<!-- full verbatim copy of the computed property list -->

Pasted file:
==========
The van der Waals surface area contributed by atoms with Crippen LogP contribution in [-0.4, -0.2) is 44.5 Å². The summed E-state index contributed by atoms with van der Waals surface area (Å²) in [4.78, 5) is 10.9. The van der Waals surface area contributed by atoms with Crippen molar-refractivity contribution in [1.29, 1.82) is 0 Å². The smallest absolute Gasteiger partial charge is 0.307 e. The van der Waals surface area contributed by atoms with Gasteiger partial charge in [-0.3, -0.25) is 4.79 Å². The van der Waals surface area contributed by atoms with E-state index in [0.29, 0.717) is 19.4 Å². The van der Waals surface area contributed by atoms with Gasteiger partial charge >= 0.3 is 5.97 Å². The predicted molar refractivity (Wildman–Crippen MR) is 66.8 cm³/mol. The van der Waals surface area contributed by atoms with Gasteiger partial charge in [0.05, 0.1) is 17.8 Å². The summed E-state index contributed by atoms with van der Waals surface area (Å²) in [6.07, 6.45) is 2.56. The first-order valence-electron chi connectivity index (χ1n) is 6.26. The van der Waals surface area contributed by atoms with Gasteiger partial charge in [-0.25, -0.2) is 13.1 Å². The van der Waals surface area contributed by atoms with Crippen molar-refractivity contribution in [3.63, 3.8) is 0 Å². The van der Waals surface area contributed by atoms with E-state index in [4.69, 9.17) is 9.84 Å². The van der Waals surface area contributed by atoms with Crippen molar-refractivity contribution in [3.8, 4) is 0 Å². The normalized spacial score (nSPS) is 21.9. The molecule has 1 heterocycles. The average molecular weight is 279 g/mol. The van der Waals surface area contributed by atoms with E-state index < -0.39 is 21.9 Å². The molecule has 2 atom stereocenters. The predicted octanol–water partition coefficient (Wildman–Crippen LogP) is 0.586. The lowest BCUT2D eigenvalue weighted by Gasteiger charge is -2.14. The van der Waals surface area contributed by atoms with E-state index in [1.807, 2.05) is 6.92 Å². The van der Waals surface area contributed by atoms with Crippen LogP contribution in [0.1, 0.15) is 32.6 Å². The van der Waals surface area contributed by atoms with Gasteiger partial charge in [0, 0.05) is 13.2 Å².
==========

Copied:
The van der Waals surface area contributed by atoms with Crippen LogP contribution in [-0.4, -0.2) is 44.5 Å². The summed E-state index contributed by atoms with van der Waals surface area (Å²) in [4.78, 5) is 10.9. The van der Waals surface area contributed by atoms with Crippen molar-refractivity contribution in [1.29, 1.82) is 0 Å². The smallest absolute Gasteiger partial charge is 0.307 e. The van der Waals surface area contributed by atoms with Gasteiger partial charge in [-0.3, -0.25) is 4.79 Å². The van der Waals surface area contributed by atoms with E-state index in [0.29, 0.717) is 19.4 Å². The van der Waals surface area contributed by atoms with Gasteiger partial charge >= 0.3 is 5.97 Å². The predicted molar refractivity (Wildman–Crippen MR) is 66.8 cm³/mol. The van der Waals surface area contributed by atoms with Gasteiger partial charge in [0.05, 0.1) is 17.8 Å². The summed E-state index contributed by atoms with van der Waals surface area (Å²) in [6.07, 6.45) is 2.56. The first-order valence-electron chi connectivity index (χ1n) is 6.26. The van der Waals surface area contributed by atoms with Gasteiger partial charge in [-0.25, -0.2) is 13.1 Å². The van der Waals surface area contributed by atoms with Crippen molar-refractivity contribution in [3.63, 3.8) is 0 Å². The van der Waals surface area contributed by atoms with E-state index in [4.69, 9.17) is 9.84 Å². The van der Waals surface area contributed by atoms with Crippen molar-refractivity contribution in [3.8, 4) is 0 Å². The normalized spacial score (nSPS) is 21.9. The molecule has 1 heterocycles. The average molecular weight is 279 g/mol. The van der Waals surface area contributed by atoms with E-state index < -0.39 is 21.9 Å². The molecule has 2 atom stereocenters. The predicted octanol–water partition coefficient (Wildman–Crippen LogP) is 0.586. The lowest BCUT2D eigenvalue weighted by Gasteiger charge is -2.14. The van der Waals surface area contributed by atoms with E-state index in [1.807, 2.05) is 6.92 Å². The van der Waals surface area contributed by atoms with Crippen LogP contribution in [0.1, 0.15) is 32.6 Å². The van der Waals surface area contributed by atoms with Gasteiger partial charge in [0, 0.05) is 13.2 Å².